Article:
Vitamin K2: Functions, Benefits, and Sources

Vitamin K2

It is not shocking that many people around the world have never heard of vitamin K2. This is because vitamin K2 has yet to receive enough mainstream attention, and is also rare is the western diet.

However, vitamin K2 is a wonderful nutrient that plays a vital role in different aspect of human health. As a matter of fact, vitamin K2 just might be the missing link between several chronic diseases and diet.

What is vitamin K?

Even though it was only recently that some people began to pay attention to vitamin K, it was first discovered in 1929 and identified as a vital nutrient for blood coagulation.

The first discovery of the essential vitamin was first recorded in a German scientific journal, and it was called the “Koagulationsvitamin” and that is where the “K” stems from.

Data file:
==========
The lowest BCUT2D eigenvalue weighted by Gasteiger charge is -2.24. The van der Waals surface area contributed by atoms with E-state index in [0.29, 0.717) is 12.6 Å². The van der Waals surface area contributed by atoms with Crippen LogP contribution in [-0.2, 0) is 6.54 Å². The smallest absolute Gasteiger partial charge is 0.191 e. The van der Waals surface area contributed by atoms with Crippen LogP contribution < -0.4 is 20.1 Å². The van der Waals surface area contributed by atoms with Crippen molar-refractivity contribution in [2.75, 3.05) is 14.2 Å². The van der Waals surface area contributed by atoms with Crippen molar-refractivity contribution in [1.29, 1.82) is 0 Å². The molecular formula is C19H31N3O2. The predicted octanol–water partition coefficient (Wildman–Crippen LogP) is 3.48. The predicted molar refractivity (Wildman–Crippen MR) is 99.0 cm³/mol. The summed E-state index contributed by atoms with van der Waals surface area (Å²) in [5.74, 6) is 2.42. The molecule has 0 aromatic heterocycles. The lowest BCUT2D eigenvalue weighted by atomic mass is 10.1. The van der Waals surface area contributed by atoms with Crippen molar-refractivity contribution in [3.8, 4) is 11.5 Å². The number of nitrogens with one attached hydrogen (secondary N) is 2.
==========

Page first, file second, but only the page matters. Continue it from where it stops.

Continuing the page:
The vitamin was also discovered by a dentist called Weston Price, who went around the world in the early part of the 20th century and studied the relationship between diseases and diet in various populations.

He discovered that the diet of the non-industrial community was high in some unidentified nutrient, which provided them with some form of protection against chronic illnesses and tooth decay.

Mr. Weston called the mysterious nutrient the “activator X,” which scientists now believe must have been the vitamin K2.

There are two primary forms of vitamin K:

  • Vitamin K1 (phylloquinone): This one is found in plant foods such as leafy greens.
  • Vitamin K2 (menaquinone): This one is found in animal foods and fermented foods.

Vitamin K2 can also be divided into many different subtypes, the most prominent mad vital ones being MK-4 and MK-7.

How Do Vitamins K1 and K2 Work?

Vitamin K helps to activate proteins that have a role to play in blood clotting, heart health, and calcium metabolism.

One of the most essential functions of vitamin K is the regulation of calcium deposition. This means that it prevents the calcification of kidneys and blood vessels and promotes the calcification of bones.